Chapter 5
Short-Term Residential Treatment Discharges: 2004

Chapter 5 presents data on the reasons for discharge and length of stay (LOS) in treatment for the 78,423 linked admission/discharge records of clients discharged from short-term residential treatment in 2004 in 25 States [Table 5.1].

Table 5.1 and Figure 5.1 present the distribution of reasons for discharge for discharges from short-term residential treatment. Overall, 48,222 (61 percent) of short-term residential treatment discharges completed treatment, 11,189 (14 percent) were transferred to further treatment, 11,025 (14 percent) dropped out of treatment, 4,906 (6 percent) had treatment terminated by the facility, and 3,081 (4 percent) failed to complete treatment for other reasons.* Table 5.1 also presents reasons for discharge by State.


* Percentages do not sum to 100 percent because of rounding.
Figure 5.1
Reason for discharge from short-term residential treatment: TEDS 2004

Pie chart comparing Reason for discharge from short-term residential treatment in TEDS 2004

SOURCE: Office of Applied Studies, Substance Abuse and Mental Health Services Administration, Treatment Episode Data Set (TEDS). Data received through 2.1.2006.

Figure 5.2, Table 2.5, and Appendix Table C.4. The median LOS for short-term residential treatment was 20 days. The average (mean) LOS was longer, 26 days (standard deviation, 49). The average LOS was longer than the median LOS for most reasons for discharge for most client characteristics.

Figure 5.2
Median and average lengths of stay in short-term residential treatment, by reason for discharge: TEDS 2004

Bar chart comparing Median and average lengths of stay in short-term residential treatment, by reason for discharge in TEDS 2004

SOURCE: Office of Applied Studies, Substance Abuse and Mental Health Services Administration, Treatment Episode Data Set (TEDS). Data received through 2.1.2006.

Short-term residential clients who completed treatment remained in treatment longer than clients who did not complete treatment. Among treatment completers, median LOS was 25 days, and among clients transferred to further treatment, it was 19 days. Among clients who dropped out of treatment, the median LOS was 7 days; among those whose treatment was terminated by the facility, it was 14 days; and among those who failed to complete treatment for other reasons, the median LOS was 10 days.

In comparison with all discharges combined, clients discharged from short-term residential treatment were more likely:

Clients discharged from short-term residential treatment were less likely than all discharges combined:

Demographics

Tables 5.2-5.4 and Figures 5.3-5.5. Two-thirds of clients discharged from short-term residential treatment were male (67 percent). The peak age group at admission was 30 to 39 years (29 percent of all short-term residential treatment discharges), followed by ages 20 to 29 (28 percent). Twenty-six percent were ages 40 to 49, and 8 percent each were ages 15 to 19 and age 50 and older. One percent was younger than age 15. Most clients discharged from short-term residential treatment were non-Hispanic White (67 percent), while 21 percent were non-Hispanic Black, 7 percent were of Hispanic origin, and 5 percent were of other racial/ethnic groups.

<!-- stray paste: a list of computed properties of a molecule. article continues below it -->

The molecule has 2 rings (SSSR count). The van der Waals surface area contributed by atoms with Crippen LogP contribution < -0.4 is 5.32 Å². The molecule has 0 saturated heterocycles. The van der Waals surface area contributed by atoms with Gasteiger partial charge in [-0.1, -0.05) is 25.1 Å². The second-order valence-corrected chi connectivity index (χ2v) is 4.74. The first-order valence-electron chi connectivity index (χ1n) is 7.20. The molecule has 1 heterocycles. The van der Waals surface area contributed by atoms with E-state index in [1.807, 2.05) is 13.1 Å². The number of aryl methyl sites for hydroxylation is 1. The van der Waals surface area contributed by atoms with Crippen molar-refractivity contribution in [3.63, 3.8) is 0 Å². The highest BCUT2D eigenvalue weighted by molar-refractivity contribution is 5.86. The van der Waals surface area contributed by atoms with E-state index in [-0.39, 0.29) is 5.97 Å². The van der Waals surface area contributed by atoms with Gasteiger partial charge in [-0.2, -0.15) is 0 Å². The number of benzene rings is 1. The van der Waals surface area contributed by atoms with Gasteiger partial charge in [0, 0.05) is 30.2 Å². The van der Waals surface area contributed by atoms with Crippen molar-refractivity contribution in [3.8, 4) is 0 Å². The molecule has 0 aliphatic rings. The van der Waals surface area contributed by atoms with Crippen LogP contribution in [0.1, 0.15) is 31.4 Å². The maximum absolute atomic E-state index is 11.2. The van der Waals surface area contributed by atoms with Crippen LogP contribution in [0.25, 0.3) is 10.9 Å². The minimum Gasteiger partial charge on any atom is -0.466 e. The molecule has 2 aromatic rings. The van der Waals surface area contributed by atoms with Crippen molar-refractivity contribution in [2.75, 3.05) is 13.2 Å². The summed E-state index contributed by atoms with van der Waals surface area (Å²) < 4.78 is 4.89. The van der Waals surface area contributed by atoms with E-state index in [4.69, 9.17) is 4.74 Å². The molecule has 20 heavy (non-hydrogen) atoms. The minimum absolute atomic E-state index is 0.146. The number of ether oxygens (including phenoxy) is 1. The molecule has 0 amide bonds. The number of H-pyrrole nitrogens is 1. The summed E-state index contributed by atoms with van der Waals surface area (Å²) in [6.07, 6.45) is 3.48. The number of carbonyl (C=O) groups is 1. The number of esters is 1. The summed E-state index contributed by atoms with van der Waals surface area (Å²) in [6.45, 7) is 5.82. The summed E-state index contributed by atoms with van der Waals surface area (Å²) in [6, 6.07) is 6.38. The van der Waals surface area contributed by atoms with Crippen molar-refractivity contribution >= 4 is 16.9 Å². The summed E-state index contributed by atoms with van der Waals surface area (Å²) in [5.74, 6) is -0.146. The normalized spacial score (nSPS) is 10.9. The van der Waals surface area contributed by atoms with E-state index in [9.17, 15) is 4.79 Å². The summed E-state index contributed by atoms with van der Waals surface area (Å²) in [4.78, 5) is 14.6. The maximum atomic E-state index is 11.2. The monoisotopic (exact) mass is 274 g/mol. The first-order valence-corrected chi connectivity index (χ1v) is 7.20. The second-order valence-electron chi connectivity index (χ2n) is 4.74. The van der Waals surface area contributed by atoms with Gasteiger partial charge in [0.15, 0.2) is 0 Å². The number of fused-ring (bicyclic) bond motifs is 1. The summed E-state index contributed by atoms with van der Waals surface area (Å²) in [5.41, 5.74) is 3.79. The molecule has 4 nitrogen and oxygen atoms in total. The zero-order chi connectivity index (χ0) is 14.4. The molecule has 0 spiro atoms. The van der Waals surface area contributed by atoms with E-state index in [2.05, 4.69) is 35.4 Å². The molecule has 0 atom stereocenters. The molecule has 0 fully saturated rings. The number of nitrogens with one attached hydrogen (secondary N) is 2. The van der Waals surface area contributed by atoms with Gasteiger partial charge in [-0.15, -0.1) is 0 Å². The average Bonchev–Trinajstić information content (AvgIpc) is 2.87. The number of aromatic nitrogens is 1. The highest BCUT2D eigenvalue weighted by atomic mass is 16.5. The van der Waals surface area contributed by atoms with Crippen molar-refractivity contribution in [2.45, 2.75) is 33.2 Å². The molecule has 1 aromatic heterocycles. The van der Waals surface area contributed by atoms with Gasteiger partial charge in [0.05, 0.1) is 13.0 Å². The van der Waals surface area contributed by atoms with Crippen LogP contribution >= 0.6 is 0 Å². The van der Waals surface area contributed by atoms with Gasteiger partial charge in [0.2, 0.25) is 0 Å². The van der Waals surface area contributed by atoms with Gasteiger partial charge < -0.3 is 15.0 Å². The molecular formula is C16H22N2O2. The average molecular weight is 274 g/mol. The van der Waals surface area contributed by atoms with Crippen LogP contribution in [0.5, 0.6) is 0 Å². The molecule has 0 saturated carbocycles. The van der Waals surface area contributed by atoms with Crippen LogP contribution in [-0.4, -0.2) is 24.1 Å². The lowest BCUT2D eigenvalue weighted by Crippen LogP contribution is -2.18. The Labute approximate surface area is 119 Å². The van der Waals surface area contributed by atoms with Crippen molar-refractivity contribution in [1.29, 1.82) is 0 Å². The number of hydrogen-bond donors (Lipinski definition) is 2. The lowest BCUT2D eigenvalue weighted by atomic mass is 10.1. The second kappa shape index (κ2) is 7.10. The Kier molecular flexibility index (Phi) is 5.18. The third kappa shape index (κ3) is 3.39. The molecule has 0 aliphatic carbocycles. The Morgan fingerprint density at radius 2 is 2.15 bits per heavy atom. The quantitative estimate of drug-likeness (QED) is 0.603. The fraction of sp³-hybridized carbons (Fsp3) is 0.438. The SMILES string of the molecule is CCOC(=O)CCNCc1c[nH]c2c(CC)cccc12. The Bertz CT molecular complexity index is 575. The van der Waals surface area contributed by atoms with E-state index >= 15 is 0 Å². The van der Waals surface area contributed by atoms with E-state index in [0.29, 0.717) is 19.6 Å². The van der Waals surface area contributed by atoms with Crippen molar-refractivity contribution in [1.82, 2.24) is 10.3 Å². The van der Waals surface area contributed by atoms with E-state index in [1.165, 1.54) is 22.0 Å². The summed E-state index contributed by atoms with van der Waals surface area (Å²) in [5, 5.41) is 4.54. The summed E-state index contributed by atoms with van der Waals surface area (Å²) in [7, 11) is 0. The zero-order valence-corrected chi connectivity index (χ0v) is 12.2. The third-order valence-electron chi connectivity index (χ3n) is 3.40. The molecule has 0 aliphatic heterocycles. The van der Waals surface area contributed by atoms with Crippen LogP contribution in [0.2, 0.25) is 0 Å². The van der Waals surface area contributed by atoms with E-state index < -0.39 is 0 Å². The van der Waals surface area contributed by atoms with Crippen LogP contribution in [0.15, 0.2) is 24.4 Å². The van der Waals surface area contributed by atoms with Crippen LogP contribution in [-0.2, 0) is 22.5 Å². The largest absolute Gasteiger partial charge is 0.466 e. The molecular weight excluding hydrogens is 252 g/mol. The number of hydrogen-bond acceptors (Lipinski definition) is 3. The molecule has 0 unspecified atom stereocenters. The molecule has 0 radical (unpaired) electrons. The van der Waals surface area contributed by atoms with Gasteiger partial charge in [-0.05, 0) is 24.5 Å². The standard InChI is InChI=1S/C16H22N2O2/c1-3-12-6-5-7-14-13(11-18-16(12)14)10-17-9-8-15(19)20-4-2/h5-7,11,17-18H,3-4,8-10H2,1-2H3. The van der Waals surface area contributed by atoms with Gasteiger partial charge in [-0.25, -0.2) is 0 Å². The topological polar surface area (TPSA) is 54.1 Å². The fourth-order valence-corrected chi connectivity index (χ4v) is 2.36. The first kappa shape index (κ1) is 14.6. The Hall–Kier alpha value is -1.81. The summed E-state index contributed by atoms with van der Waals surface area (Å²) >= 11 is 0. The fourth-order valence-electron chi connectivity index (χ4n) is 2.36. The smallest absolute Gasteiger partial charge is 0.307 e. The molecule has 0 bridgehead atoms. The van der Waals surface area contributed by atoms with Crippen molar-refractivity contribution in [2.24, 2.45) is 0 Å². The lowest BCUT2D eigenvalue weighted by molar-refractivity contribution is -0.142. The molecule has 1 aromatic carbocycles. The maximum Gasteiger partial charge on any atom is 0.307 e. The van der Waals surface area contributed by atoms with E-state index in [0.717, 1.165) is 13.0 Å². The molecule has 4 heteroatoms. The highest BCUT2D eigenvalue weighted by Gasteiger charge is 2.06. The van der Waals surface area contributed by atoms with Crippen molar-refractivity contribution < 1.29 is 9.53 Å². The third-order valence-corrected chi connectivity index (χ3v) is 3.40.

Table 5.2 and Figure 5.3. Males had a higher combined rate of short-term residential treatment completion or transfer to further treatment (77 percent) than did females (74 percent). Among short-term residential treatment completers, the median LOS for males and females was similar (24 days and 25 days, respectively).

Figure 5.3
Short-term residential treatment completion or transfer to further treatment, by gender: TEDS 2004

Stacked bar chart comparing Short-term residential treatment completion or transfer to further treatment, by gender in TEDS 2004

Figure legend

SOURCE: Office of Applied Studies, Substance Abuse and Mental Health Services Administration, Treatment Episode Data Set (TEDS). Data received through 2.1.2006.

Table 5.3 and Figure 5.4. Clients in the older age groups were more likely either to complete short-term residential treatment or to be transferred to further treatment than clients in the younger age groups. The combined rate was 63 percent among clients who were younger than age 15. It rose to 84 percent among those who were age 50 and older.

The median LOS among short-term residential treatment completers was longest (29 days) among those who were younger than age 15 and decreased to 23 days to 24 days in the age groups 30 to 39 years and older.

Figure 5.4
Short-term residential treatment completion or transfer to further treatment, by age at admission: TEDS 2004

Stacked bar chart comparing Short-term residential treatment completion or transfer to further treatment, by age at admission in TEDS 2004

Figure legend

SOURCE: Office of Applied Studies, Substance Abuse and Mental Health Services Administration, Treatment Episode Data Set (TEDS). Data received through 2.1.2006.